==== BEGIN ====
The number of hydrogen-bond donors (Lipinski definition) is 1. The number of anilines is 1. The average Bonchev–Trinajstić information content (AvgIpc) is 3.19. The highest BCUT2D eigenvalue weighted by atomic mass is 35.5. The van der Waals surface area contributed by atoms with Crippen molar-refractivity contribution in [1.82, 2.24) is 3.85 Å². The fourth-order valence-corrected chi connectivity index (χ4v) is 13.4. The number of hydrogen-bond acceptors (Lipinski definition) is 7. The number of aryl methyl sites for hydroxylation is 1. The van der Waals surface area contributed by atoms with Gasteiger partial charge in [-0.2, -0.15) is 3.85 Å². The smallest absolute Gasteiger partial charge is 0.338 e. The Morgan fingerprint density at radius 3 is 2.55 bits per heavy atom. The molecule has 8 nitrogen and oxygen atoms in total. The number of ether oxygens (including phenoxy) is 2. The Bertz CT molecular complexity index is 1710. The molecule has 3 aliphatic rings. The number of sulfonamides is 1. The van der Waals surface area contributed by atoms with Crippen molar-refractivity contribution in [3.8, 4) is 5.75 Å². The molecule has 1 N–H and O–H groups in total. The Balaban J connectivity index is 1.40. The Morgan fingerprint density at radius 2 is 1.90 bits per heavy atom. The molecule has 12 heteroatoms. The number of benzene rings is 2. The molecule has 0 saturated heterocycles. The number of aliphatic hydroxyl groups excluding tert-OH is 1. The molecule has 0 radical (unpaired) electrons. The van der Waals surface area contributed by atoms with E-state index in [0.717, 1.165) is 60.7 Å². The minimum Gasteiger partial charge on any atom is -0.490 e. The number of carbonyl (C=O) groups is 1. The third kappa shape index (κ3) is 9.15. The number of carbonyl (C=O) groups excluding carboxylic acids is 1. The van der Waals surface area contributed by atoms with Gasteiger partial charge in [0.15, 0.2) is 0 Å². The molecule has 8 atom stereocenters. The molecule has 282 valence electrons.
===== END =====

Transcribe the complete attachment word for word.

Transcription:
The number of hydrogen-bond donors (Lipinski definition) is 1. The number of anilines is 1. The average Bonchev–Trinajstić information content (AvgIpc) is 3.19. The highest BCUT2D eigenvalue weighted by atomic mass is 35.5. The van der Waals surface area contributed by atoms with Crippen molar-refractivity contribution in [1.82, 2.24) is 3.85 Å². The fourth-order valence-corrected chi connectivity index (χ4v) is 13.4. The number of hydrogen-bond acceptors (Lipinski definition) is 7. The number of aryl methyl sites for hydroxylation is 1. The van der Waals surface area contributed by atoms with Gasteiger partial charge in [-0.2, -0.15) is 3.85 Å². The smallest absolute Gasteiger partial charge is 0.338 e. The Morgan fingerprint density at radius 3 is 2.55 bits per heavy atom. The molecule has 8 nitrogen and oxygen atoms in total. The number of ether oxygens (including phenoxy) is 2. The Bertz CT molecular complexity index is 1710. The molecule has 3 aliphatic rings. The number of sulfonamides is 1. The van der Waals surface area contributed by atoms with Crippen molar-refractivity contribution in [3.8, 4) is 5.75 Å². The molecule has 1 N–H and O–H groups in total. The Balaban J connectivity index is 1.40. The Morgan fingerprint density at radius 2 is 1.90 bits per heavy atom. The molecule has 12 heteroatoms. The number of benzene rings is 2. The molecule has 0 saturated heterocycles. The number of aliphatic hydroxyl groups excluding tert-OH is 1. The molecule has 0 radical (unpaired) electrons. The van der Waals surface area contributed by atoms with E-state index in [0.717, 1.165) is 60.7 Å². The minimum Gasteiger partial charge on any atom is -0.490 e. The number of carbonyl (C=O) groups is 1. The third kappa shape index (κ3) is 9.15. The number of carbonyl (C=O) groups excluding carboxylic acids is 1. The van der Waals surface area contributed by atoms with Gasteiger partial charge in [0.15, 0.2) is 0 Å². The molecule has 8 atom stereocenters. The molecule has 282 valence electrons.